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dc.contributor.authorHargreaves, Jackie
dc.contributor.authorPringle, Andy
dc.date.accessioned2020-07-24T14:55:53Z
dc.date.available2020-07-24T14:55:53Z
dc.date.issued2019-03-08
dc.identifier.citationHargreaves, J. and Pringle, A., (2019). “Football is pure enjoyment”: An exploration of the behaviour change processes which facilitate engagement in football for people with mental health problems'. Mental Health and Physical Activity, 16, pp. 19-30.en_US
dc.identifier.issn1755-2966
dc.identifier.doi10.1016/j.mhpa.2019.02.002
dc.identifier.urihttp://hdl.handle.net/10545/625052
dc.description.abstractPhysical activity is known to be beneficial for people with mental health problems, although engagement is low. Football, provided by professional football club community trusts could aid engagement in physical activity, however little is known about the behaviour change processes which engage individuals in this type of PA. One factor which is often overlooked is affect and exploring this could help identify the behaviour change processes, which engage individuals in a professional football club-led mental health intervention. The aim of this study was to explore the experiences of individuals attending football provided by a professional club community trust to further our understanding of the behaviour change processes involved in facilitating engagement in this provision. Semi-structured interviews were conducted with twelve men who played football provided by a professional football club trust. A range of mental health problems were reported and the participants were aged between 19 and 46. Template analysis was conducted, implementing some of the concepts from the Affective – Reflective Theory (ART). The results highlighted that both affective and reflective processes of ART were evident in engaging individuals in football. Pleasurable experiences were enabled through the physical and social characteristics of football. Self-control strategies emerged which help to action engagement. The professional football club trust provided coaching knowledge and skills, team organisation and resources and feelings of belonging and responsibility. Application of ART to the understanding of football experiences has provided a novel exploration of the processes involved in engaging individuals in football. This has important implications for intervention design; the focus should be on providing pleasurable experiences and fostering appropriate self-control strategies.en_US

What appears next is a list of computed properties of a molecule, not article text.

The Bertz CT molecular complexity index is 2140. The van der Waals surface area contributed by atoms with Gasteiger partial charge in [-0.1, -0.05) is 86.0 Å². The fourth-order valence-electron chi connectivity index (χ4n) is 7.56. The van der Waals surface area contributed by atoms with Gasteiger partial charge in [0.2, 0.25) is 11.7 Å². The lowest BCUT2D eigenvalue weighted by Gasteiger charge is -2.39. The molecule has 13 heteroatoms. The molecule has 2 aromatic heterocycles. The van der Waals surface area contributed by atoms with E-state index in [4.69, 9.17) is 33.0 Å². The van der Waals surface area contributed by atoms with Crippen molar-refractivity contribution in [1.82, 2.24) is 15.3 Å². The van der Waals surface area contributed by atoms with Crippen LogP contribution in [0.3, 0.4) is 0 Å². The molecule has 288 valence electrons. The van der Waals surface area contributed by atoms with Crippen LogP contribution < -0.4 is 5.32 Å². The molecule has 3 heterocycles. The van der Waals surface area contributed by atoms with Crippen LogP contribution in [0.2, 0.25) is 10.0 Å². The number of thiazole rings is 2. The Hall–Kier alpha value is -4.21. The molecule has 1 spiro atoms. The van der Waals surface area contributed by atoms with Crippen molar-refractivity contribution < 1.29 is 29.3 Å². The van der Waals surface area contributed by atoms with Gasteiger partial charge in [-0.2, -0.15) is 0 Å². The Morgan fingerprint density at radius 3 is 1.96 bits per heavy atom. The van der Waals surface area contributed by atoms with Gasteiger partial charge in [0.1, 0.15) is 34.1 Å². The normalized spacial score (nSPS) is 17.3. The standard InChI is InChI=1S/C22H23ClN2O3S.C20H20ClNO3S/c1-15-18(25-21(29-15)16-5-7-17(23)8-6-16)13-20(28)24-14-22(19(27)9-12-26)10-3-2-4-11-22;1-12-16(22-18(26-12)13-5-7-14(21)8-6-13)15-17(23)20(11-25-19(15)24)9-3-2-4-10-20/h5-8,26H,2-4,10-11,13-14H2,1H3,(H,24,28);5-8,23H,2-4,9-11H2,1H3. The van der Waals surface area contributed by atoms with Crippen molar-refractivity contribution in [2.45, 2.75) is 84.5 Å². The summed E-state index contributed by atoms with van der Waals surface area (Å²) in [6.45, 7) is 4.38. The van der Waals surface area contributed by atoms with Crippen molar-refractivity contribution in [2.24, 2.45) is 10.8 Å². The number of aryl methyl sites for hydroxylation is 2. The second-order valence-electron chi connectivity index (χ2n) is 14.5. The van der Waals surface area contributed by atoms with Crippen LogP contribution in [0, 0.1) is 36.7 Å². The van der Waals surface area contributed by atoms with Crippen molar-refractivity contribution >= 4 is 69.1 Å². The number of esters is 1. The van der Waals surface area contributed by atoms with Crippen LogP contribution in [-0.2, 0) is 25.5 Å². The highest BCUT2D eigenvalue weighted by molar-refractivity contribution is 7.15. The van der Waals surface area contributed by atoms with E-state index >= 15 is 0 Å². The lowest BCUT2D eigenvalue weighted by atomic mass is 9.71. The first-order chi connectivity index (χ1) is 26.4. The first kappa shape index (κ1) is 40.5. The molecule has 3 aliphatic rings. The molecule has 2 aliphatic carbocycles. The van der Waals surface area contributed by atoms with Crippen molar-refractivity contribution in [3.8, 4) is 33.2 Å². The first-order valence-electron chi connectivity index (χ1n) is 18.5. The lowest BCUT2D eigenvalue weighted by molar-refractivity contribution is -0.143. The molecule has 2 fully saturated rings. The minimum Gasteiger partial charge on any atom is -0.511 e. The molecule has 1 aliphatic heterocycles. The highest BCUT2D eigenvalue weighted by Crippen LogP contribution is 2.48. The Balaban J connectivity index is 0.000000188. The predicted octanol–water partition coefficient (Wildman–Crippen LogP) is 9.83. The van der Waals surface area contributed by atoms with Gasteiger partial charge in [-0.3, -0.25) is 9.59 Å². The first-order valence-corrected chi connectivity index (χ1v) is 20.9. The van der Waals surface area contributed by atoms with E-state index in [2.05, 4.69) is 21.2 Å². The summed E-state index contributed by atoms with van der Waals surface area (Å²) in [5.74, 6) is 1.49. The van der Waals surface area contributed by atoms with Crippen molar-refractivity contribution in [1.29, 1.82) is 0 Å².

dc.description.sponsorshipLeeds Beckett Universityen_US
dc.language.isoenen_US
dc.publisherElsevier BVen_US
dc.relation.urlhttps://www.sciencedirect.com/science/article/pii/S1755296618301029?via%3Dihub#!en_US
dc.relation.urlhttp://eprints.leedsbeckett.ac.uk/5726/en_US
dc.rightsCrown Copyright © 2019 Published by Elsevier Ltd. All rights reserved.
dc.rights.urihttps://www.elsevier.com/tdm/userlicense/1.0/
dc.subjectApplied Psychologyen_US
dc.subjectPsychiatry and Mental healthen_US
dc.title“Football is pure enjoyment”: An exploration of the behaviour change processes which facilitate engagement in football for people with mental health problemsen_US
dc.typeArticleen_US
dc.contributor.departmentLeeds Beckett Universityen_US
dc.identifier.journalMental Health and Physical Activityen_US
dc.identifier.piiS1755296618301029
dc.source.journaltitleMental Health and Physical Activity
dc.source.volume16
dc.source.beginpage19
dc.source.endpage30
dcterms.dateAccepted2019-02-15
dc.author.detail787106en_US


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